Rather than provide you with a proof, I urge you to go to

    this link
     
  10. Sep 29, 2003 #9
    So (i read the link, just want to make sure if i understood well).
    If we had a faraday cage, and we did not charge it, but we put it under the effect of an electric field (generated by another object), will the faraday cage still shield its contents from the field generated by the other object ?
    Thanks (this seems interesting).
     
  11. Sep 29, 2003 #10

    krab

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    Yes. The electrons in the metal surface of the cage, since they are mobile, will move until there is no more electric field inside. In this way, they redistribute to exactly cancel the external electric field, for points inside the cage. So even though you did not charge the cage, there is a charge on it, which varies from + at one end, through 0 to - at the other end, and if you add it up over the whole surface you get zero.
     
  12. Sep 30, 2003 #11
    Got it, thanks.
     
  13. Oct 3, 2003 #12

    drag

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    Greetings !
    I'm sorry, but I'm somewhat confused here.
    What exactly do you charge at 300,000 Volts ?
    Also, isn't your Faraday cage earthed ?

    More to the point, in the case mentioned here you
    are not dealing with an external electric field.
    The charge is on the outer shell itself and the inside
    is not hollow but contains a sphere. I do not understand
    why you say that the sphere will no be affected ?
    After all, inside the sphere there must be no electric
    fields, so it must cancel the external electric field
    which will exist at its surface due to its presense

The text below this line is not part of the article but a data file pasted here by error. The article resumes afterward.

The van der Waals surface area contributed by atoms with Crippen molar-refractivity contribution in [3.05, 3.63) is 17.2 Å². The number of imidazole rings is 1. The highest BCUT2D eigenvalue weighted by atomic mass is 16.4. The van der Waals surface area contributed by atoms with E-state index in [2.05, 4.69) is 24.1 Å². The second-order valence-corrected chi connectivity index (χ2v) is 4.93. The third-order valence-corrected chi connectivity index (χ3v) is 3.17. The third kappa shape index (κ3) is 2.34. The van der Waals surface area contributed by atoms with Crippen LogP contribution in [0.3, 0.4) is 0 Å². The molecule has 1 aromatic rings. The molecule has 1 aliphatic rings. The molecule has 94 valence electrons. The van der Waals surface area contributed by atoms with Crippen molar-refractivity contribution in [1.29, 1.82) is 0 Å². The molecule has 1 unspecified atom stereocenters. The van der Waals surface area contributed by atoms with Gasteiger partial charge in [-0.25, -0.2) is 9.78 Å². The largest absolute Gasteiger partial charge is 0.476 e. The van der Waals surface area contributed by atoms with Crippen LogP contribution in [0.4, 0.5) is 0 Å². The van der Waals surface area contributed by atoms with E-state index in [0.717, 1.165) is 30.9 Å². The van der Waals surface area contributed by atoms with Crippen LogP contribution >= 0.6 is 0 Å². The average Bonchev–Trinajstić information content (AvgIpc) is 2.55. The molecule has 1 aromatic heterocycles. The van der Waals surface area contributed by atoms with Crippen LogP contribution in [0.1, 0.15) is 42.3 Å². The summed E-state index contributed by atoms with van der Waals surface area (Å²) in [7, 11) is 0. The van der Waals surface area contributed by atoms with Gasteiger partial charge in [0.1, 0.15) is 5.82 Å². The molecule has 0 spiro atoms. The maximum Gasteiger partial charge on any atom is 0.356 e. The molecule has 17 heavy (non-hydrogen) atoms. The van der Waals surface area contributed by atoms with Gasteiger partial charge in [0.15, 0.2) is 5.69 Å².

inside the shell, without which it would of course be 0.
    Am I seriously missing something here ?

    Peace and long life.
     
  14. Oct 3, 2003 #13

    krab

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    drag:
    The Faraday cage is charged to 300 kV. There is a DC power supply between the FC and ground. Other labs have similar setups with 750 kV. These cages are large. One could stay in the cage while it is at voltage, but I don't know of anyone who has done it. A tandem vandegraaff typically runs at 25MV, and the stripping terminal contains many sensitive components that are in no danger from this incredibly high voltage.

    Recall the question from STAii:
    I'm saying that not only can you prove this statement using simple electrostatic laws, but also that it has practical applications which are in daily use.
     
  15. Oct 3, 2003 #14

    drag

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    Greetings !
    What's the voltage for ?
    But this just applies to hollow conductors, doesn't it ?

    Live long and prosper.
     
  16. Oct 3, 2003 #15

    krab

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    It's for accelerating particles. It's a particle accelerator. There is an ion source and guiding optics inside the Faraday cage. This cage has a hole of a few inches in diameter. The optics guides the particles effectively to this hole. Once they experience the electric field at the hole, between the FC and ground, the ions get this whopping big kick so that when they arrive at ground potential, they have an energy of 300keV.
    No. It applies to hollow conductors, solid conductors, metallic shells whose interior is packed solid with a dielectric, whatever. It is immaterial what is inside the metal boundary. The metal boundary shields the contents from electric fields.